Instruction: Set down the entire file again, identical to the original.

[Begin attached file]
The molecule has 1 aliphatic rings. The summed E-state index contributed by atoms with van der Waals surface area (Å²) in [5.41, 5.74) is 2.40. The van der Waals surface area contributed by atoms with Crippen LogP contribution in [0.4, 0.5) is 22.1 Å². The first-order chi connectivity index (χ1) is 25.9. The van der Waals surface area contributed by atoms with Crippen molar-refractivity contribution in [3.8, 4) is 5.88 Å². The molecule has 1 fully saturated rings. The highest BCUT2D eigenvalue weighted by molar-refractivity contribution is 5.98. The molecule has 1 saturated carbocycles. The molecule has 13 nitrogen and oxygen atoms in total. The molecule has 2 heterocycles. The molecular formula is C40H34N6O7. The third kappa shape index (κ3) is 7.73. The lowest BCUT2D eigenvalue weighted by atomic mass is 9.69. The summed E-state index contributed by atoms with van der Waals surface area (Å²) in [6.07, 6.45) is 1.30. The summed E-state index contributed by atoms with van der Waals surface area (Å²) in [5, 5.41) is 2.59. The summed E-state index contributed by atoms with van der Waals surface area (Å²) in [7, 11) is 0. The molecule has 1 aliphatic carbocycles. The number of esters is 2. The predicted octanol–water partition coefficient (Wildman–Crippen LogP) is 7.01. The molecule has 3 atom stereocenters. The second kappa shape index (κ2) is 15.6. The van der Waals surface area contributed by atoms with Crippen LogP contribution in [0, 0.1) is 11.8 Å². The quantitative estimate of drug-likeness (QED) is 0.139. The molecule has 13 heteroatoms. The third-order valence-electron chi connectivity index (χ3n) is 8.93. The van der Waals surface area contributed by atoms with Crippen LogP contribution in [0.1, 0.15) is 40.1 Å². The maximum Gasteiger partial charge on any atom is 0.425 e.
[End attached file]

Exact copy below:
The molecule has 1 aliphatic rings. The summed E-state index contributed by atoms with van der Waals surface area (Å²) in [5.41, 5.74) is 2.40. The van der Waals surface area contributed by atoms with Crippen LogP contribution in [0.4, 0.5) is 22.1 Å². The first-order chi connectivity index (χ1) is 25.9. The van der Waals surface area contributed by atoms with Crippen molar-refractivity contribution in [3.8, 4) is 5.88 Å². The molecule has 1 fully saturated rings. The highest BCUT2D eigenvalue weighted by molar-refractivity contribution is 5.98. The molecule has 1 saturated carbocycles. The molecule has 13 nitrogen and oxygen atoms in total. The molecule has 2 heterocycles. The molecular formula is C40H34N6O7. The third kappa shape index (κ3) is 7.73. The lowest BCUT2D eigenvalue weighted by atomic mass is 9.69. The summed E-state index contributed by atoms with van der Waals surface area (Å²) in [6.07, 6.45) is 1.30. The summed E-state index contributed by atoms with van der Waals surface area (Å²) in [5, 5.41) is 2.59. The summed E-state index contributed by atoms with van der Waals surface area (Å²) in [7, 11) is 0. The molecule has 1 aliphatic carbocycles. The number of esters is 2. The predicted octanol–water partition coefficient (Wildman–Crippen LogP) is 7.01. The molecule has 3 atom stereocenters. The second kappa shape index (κ2) is 15.6. The van der Waals surface area contributed by atoms with Crippen LogP contribution in [0, 0.1) is 11.8 Å². The quantitative estimate of drug-likeness (QED) is 0.139. The molecule has 13 heteroatoms. The third-order valence-electron chi connectivity index (χ3n) is 8.93. The van der Waals surface area contributed by atoms with Crippen LogP contribution in [0.1, 0.15) is 40.1 Å². The maximum Gasteiger partial charge on any atom is 0.425 e.